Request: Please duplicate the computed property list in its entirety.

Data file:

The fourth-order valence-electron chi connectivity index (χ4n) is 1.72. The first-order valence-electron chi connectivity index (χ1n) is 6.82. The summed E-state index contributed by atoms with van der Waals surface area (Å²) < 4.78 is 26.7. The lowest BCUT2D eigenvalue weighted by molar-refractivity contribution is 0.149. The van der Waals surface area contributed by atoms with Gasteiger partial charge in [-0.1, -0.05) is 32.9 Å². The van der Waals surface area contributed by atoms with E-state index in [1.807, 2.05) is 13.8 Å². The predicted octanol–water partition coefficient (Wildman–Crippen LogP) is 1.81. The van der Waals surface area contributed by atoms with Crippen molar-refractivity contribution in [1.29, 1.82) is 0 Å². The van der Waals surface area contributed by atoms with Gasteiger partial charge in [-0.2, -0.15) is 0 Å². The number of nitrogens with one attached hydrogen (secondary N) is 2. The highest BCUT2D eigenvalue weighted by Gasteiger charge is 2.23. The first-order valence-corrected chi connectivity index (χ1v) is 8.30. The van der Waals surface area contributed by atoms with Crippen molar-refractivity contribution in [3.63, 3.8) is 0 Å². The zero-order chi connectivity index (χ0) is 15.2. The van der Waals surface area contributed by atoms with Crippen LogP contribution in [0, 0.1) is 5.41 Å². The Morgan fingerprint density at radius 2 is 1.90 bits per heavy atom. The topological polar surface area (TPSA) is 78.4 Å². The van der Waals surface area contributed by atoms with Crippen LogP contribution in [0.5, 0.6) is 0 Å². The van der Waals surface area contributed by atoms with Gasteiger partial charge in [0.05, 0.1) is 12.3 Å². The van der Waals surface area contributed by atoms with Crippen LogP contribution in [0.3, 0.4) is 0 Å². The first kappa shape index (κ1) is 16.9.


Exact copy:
The fourth-order valence-electron chi connectivity index (χ4n) is 1.72. The first-order valence-electron chi connectivity index (χ1n) is 6.82. The summed E-state index contributed by atoms with van der Waals surface area (Å²) < 4.78 is 26.7. The lowest BCUT2D eigenvalue weighted by molar-refractivity contribution is 0.149. The van der Waals surface area contributed by atoms with Gasteiger partial charge in [-0.1, -0.05) is 32.9 Å². The van der Waals surface area contributed by atoms with E-state index in [1.807, 2.05) is 13.8 Å². The predicted octanol–water partition coefficient (Wildman–Crippen LogP) is 1.81. The van der Waals surface area contributed by atoms with Crippen molar-refractivity contribution in [1.29, 1.82) is 0 Å². The van der Waals surface area contributed by atoms with Gasteiger partial charge in [-0.2, -0.15) is 0 Å². The number of nitrogens with one attached hydrogen (secondary N) is 2. The highest BCUT2D eigenvalue weighted by Gasteiger charge is 2.23. The first-order valence-corrected chi connectivity index (χ1v) is 8.30. The van der Waals surface area contributed by atoms with Crippen molar-refractivity contribution in [3.63, 3.8) is 0 Å². The zero-order chi connectivity index (χ0) is 15.2. The van der Waals surface area contributed by atoms with Crippen LogP contribution in [0, 0.1) is 5.41 Å². The Morgan fingerprint density at radius 2 is 1.90 bits per heavy atom. The topological polar surface area (TPSA) is 78.4 Å². The van der Waals surface area contributed by atoms with Crippen LogP contribution in [0.5, 0.6) is 0 Å². The van der Waals surface area contributed by atoms with Gasteiger partial charge in [0.05, 0.1) is 12.3 Å². The van der Waals surface area contributed by atoms with Crippen LogP contribution in [0.3, 0.4) is 0 Å². The first kappa shape index (κ1) is 16.9.